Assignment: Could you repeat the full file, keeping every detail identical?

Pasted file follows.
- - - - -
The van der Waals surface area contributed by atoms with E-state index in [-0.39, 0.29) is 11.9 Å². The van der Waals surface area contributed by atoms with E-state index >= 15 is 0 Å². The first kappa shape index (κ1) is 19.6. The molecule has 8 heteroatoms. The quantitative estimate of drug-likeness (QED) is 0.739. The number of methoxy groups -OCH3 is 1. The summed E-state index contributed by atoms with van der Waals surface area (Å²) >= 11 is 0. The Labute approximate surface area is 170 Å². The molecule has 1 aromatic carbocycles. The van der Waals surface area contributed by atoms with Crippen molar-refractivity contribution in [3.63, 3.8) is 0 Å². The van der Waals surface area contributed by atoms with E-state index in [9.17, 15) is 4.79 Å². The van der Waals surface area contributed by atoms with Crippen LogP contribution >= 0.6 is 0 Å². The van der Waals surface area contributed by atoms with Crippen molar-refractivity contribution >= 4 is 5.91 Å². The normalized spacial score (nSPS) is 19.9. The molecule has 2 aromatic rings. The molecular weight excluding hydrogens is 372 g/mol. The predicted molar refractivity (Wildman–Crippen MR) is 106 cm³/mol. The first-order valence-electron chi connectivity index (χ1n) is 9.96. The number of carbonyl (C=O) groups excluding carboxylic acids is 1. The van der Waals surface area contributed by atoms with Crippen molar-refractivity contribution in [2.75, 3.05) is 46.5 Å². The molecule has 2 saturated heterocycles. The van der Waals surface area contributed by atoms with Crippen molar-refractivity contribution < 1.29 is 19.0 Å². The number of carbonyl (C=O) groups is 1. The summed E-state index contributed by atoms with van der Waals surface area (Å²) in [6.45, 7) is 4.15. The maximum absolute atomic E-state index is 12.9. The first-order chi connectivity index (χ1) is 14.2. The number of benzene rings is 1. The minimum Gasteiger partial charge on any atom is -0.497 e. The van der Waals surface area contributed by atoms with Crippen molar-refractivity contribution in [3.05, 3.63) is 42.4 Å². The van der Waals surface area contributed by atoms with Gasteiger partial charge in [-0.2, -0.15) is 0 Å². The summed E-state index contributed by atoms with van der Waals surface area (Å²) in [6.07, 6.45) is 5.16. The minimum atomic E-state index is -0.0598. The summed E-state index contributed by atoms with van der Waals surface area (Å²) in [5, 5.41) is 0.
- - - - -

The van der Waals surface area contributed by atoms with E-state index in [-0.39, 0.29) is 11.9 Å². The van der Waals surface area contributed by atoms with E-state index >= 15 is 0 Å². The first kappa shape index (κ1) is 19.6. The molecule has 8 heteroatoms. The quantitative estimate of drug-likeness (QED) is 0.739. The number of methoxy groups -OCH3 is 1. The summed E-state index contributed by atoms with van der Waals surface area (Å²) >= 11 is 0. The Labute approximate surface area is 170 Å². The molecule has 1 aromatic carbocycles. The van der Waals surface area contributed by atoms with Crippen molar-refractivity contribution in [3.63, 3.8) is 0 Å². The van der Waals surface area contributed by atoms with E-state index in [9.17, 15) is 4.79 Å². The van der Waals surface area contributed by atoms with Crippen LogP contribution >= 0.6 is 0 Å². The van der Waals surface area contributed by atoms with Crippen molar-refractivity contribution >= 4 is 5.91 Å². The normalized spacial score (nSPS) is 19.9. The molecule has 2 aromatic rings. The molecular weight excluding hydrogens is 372 g/mol. The predicted molar refractivity (Wildman–Crippen MR) is 106 cm³/mol. The first-order valence-electron chi connectivity index (χ1n) is 9.96. The number of carbonyl (C=O) groups excluding carboxylic acids is 1. The van der Waals surface area contributed by atoms with Crippen molar-refractivity contribution in [2.75, 3.05) is 46.5 Å². The molecule has 2 saturated heterocycles. The van der Waals surface area contributed by atoms with Crippen molar-refractivity contribution < 1.29 is 19.0 Å². The number of carbonyl (C=O) groups is 1. The summed E-state index contributed by atoms with van der Waals surface area (Å²) in [6.45, 7) is 4.15. The maximum absolute atomic E-state index is 12.9. The first-order chi connectivity index (χ1) is 14.2. The number of benzene rings is 1. The minimum Gasteiger partial charge on any atom is -0.497 e. The van der Waals surface area contributed by atoms with Crippen molar-refractivity contribution in [3.05, 3.63) is 42.4 Å². The van der Waals surface area contributed by atoms with Gasteiger partial charge in [-0.2, -0.15) is 0 Å². The summed E-state index contributed by atoms with van der Waals surface area (Å²) in [6.07, 6.45) is 5.16. The minimum atomic E-state index is -0.0598. The summed E-state index contributed by atoms with van der Waals surface area (Å²) in [5, 5.41) is 0.